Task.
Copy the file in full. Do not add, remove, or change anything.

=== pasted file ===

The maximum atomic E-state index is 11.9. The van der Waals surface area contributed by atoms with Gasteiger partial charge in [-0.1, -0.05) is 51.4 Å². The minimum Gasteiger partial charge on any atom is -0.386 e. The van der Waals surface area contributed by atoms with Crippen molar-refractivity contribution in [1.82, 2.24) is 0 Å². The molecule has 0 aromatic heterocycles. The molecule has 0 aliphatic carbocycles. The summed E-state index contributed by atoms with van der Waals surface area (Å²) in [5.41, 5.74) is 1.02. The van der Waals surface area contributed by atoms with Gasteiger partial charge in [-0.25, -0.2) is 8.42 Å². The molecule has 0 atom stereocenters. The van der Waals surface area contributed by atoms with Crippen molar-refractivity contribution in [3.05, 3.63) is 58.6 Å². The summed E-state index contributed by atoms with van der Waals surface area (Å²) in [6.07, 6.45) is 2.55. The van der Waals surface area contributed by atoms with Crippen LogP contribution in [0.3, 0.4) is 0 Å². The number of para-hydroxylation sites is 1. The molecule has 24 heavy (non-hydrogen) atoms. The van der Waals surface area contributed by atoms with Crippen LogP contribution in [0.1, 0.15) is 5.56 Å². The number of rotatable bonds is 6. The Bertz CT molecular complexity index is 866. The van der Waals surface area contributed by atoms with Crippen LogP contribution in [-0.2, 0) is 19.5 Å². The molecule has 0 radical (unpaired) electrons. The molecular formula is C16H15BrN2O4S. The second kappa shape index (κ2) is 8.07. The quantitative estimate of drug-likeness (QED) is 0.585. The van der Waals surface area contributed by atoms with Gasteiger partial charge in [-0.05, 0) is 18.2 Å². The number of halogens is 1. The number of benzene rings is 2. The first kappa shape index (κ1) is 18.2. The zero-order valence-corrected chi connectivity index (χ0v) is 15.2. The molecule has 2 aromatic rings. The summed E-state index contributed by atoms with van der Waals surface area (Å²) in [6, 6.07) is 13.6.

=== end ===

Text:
The maximum atomic E-state index is 11.9. The van der Waals surface area contributed by atoms with Gasteiger partial charge in [-0.1, -0.05) is 51.4 Å². The minimum Gasteiger partial charge on any atom is -0.386 e. The van der Waals surface area contributed by atoms with Crippen molar-refractivity contribution in [1.82, 2.24) is 0 Å². The molecule has 0 aromatic heterocycles. The molecule has 0 aliphatic carbocycles. The summed E-state index contributed by atoms with van der Waals surface area (Å²) in [5.41, 5.74) is 1.02. The van der Waals surface area contributed by atoms with Gasteiger partial charge in [-0.25, -0.2) is 8.42 Å². The molecule has 0 atom stereocenters. The van der Waals surface area contributed by atoms with Crippen molar-refractivity contribution in [3.05, 3.63) is 58.6 Å². The summed E-state index contributed by atoms with van der Waals surface area (Å²) in [6.07, 6.45) is 2.55. The van der Waals surface area contributed by atoms with Crippen LogP contribution in [0.3, 0.4) is 0 Å². The number of para-hydroxylation sites is 1. The molecule has 24 heavy (non-hydrogen) atoms. The van der Waals surface area contributed by atoms with Crippen LogP contribution in [0.1, 0.15) is 5.56 Å². The number of rotatable bonds is 6. The Bertz CT molecular complexity index is 866. The van der Waals surface area contributed by atoms with Crippen LogP contribution in [-0.2, 0) is 19.5 Å². The molecule has 0 radical (unpaired) electrons. The molecular formula is C16H15BrN2O4S. The second kappa shape index (κ2) is 8.07. The quantitative estimate of drug-likeness (QED) is 0.585. The van der Waals surface area contributed by atoms with Gasteiger partial charge in [-0.05, 0) is 18.2 Å². The number of halogens is 1. The number of benzene rings is 2. The first kappa shape index (κ1) is 18.2. The zero-order valence-corrected chi connectivity index (χ0v) is 15.2. The molecule has 2 aromatic rings. The summed E-state index contributed by atoms with van der Waals surface area (Å²) in [6, 6.07) is 13.6.